Researchers have developed a biosensor that uses a chemical stimulant to produce sweat even when the patient is relaxed and cool.
Testing sweat, an important factor in understanding the hormones or chemicals, has several possible benefits over blood, according to the the findings published in the journal Lab on a Chip.
Blood analysis is considered the gold standard for biometric analysis. But biometric testing with blood is invasive and often requires the use of a lab. It is far more difficult for the doctors to perform continuous monitoring of blood over hours or days.
Sweat provides a noninvasive alternative, with chemical markers that are more useful in monitoring health than saliva or tears, said Jason Heikenfeld, Professor at the University of Cincinnati.
“People for a long time ignored sweat because although it can be a higher-quality fluid for biomarkers, you can’t rely on having access to it,” Heikenfeld said.
“Our goal was to achieve methods to stimulate sweat whenever needed—or for days,” Heikenfeld added.
For the study, the researchers applied sensors and a gel containing carbachol, a chemical used in eyedrops, to their subject’s forearm for 2.5 minutes.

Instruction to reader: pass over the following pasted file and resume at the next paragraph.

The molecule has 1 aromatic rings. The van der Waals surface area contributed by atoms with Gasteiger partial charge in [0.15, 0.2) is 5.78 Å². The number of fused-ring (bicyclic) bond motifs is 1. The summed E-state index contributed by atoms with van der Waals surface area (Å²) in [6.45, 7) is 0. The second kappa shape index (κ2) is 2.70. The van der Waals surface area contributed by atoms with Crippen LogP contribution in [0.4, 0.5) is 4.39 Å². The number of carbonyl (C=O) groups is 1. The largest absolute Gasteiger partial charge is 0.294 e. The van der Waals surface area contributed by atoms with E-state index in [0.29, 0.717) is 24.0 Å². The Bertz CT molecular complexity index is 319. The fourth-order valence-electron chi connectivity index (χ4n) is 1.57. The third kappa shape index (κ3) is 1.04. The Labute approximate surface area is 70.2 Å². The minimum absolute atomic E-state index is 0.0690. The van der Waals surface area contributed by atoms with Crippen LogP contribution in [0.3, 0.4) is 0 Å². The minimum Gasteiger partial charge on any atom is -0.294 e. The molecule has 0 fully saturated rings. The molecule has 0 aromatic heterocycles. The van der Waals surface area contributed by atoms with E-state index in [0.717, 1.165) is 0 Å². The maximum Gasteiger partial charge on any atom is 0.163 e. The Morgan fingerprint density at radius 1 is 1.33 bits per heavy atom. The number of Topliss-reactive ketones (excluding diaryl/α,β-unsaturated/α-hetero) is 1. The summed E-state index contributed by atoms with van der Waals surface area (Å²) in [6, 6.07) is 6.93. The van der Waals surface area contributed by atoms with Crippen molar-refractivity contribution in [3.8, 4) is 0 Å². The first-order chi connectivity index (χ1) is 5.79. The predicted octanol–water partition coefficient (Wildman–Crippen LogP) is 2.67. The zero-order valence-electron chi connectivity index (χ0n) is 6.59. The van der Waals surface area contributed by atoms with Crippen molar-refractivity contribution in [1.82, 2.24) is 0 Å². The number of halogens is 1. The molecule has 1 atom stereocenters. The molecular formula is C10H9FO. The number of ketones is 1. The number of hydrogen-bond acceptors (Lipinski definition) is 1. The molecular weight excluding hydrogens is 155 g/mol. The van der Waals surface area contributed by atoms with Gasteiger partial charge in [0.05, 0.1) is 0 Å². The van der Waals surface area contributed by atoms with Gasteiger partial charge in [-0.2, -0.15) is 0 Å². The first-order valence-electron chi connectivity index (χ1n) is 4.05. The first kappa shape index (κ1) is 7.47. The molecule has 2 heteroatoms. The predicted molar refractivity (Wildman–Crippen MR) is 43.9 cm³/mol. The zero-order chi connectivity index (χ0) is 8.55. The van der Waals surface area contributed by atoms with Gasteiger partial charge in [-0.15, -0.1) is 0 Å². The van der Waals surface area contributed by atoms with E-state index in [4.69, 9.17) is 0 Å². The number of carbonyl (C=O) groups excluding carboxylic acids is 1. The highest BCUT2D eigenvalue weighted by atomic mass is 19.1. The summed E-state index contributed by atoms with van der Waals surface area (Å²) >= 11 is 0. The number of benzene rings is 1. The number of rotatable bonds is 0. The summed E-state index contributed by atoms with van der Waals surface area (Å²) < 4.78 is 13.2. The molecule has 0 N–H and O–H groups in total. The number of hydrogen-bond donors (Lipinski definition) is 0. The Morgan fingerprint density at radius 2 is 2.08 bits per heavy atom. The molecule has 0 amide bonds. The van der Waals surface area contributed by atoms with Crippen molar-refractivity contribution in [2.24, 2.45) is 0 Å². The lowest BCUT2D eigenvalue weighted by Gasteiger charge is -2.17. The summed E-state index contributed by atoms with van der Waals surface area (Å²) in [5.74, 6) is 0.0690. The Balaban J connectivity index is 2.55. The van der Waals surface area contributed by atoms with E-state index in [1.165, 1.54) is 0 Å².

They then recorded data obtained from the subject’s sweat for 30 minutes using sensors that measured concentrations of sweat electrolytes.
Carbachol was effective at inducing sweating under the sensor for as long as five hours.
A subsequent experiment successfully generated sensor results for several days, using this process to stimulate sweat, Heikenfeld said
“This work represents a significant leap forward in sweat-sensing technology.”
“Imagine being able to monitor cardiac patients after they have been released from the hospital, or preventing dehydration in athletes or even helping ensure that your body is getting the exact right concentrations of a prescription drug,” Heikenfeld said.
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